1911 Encyclopædia Britannica/Accoramboni, Vittoria
|←Accomplice||1911 Encyclopædia Britannica, Volume 1
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ACCORAMBONI, VITTORIA (1557–1585), an Italian lady famous for her great beauty and accomplishments and for her tragic history. She was born in Rome of a family belonging to the minor noblesse of Gubbio, which migrated to Rome with a view to bettering their fortunes. After refusing several offers of marriage for Vittoria, her father betrothed her to Francesco Peretti (1573), a man of no position, but a nephew of Cardinal Montalto, who was regarded as likely to become pope. Vittoria was admired and worshipped by all the cleverest and most brilliant men in Rome, and being luxurious and extravagant although poor, she and her husband were soon plunged in debt. Among her most fervent admirers was P. G. Orsini, duke of Bracciano, one of the most powerful men in Rome, and her brother Marcello, wishing to see her the duke's wife, had Peretti murdered (1581). The duke himself was suspected of complicity, inasmuch as he was believed to have murdered his first wife, Isabella de' Medici. Now that Vittoria was free he made her an offer of marriage, which she willingly accepted, and they were married shortly after. But her good fortune aroused much jealousy, and attempts were made to annul the marriage; she was even imprisoned, and only liberated through the interference of Cardinal Carlo Borromeo. On the death of Gregory XIII., Cardinal Montalto, her first husband's uncle, was elected in his place as Sixtus V. (1585); he vowed vengeance on the duke of Bracciano and Vittoria, who, warned in time, fled first to Venice and thence to Salo in Venetian territory. Here the duke died in November 1585, bequeathing all his personal property (the duchy of Bracciano he left to his son by his first wife) to his widow. Vittoria, overwhelmed with grief, went to live in retirement at Padua, where she was followed by Lodovico Orsini, a relation of her late husband and a servant of the Venetian republic, to arrange amicably for the division of the property. But a quarrel having arisen in this connexion Lodovico hired a band of bravos and had Vittoria assassinated (22nd of December 1585). He himself and nearly all his accomplices were afterwards put to death by order of the republic.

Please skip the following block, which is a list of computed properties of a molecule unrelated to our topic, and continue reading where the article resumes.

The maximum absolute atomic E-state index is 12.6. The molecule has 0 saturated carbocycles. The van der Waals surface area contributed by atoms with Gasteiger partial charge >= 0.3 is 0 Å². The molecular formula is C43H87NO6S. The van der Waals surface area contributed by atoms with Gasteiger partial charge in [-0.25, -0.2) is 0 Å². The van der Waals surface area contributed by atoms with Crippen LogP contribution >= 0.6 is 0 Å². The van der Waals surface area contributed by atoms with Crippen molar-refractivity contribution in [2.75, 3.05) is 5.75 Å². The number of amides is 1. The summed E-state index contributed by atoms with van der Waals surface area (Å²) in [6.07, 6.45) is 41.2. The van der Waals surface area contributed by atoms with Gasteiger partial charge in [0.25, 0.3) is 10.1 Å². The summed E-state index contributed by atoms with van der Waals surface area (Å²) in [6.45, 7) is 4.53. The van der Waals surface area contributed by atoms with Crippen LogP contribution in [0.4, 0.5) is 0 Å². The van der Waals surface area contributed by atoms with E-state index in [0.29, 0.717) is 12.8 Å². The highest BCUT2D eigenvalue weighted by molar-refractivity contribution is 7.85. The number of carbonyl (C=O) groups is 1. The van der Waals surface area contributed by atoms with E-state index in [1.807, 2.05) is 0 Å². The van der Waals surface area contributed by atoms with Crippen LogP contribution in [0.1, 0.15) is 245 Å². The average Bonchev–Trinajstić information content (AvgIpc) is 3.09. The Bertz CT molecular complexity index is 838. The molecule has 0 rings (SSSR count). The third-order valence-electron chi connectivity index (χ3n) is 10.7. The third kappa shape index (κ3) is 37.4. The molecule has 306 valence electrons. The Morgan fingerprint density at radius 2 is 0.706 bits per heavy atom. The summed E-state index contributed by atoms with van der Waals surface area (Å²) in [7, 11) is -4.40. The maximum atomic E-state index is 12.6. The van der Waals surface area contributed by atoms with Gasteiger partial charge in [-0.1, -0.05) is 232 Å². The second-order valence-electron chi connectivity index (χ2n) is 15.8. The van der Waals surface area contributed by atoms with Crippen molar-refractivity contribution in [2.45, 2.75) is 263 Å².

About Vittoria Accoramboni much has been written, and she has been greatly maligned by some biographers. Her story formed the basis of Webster's drama, The Tragedy of Paolo Giordano Ursini (1612), and of Ludwig Tieck's novel, Vittoria Accoramboni (1840); it is told more accurately in D. Gnoli's volume, Vittoria Accoramboni (Florence, 1870), and an excellent sketch of her life is given in Countess E. Martinengo-Cesaresco's Lombard Studies (London, 1902).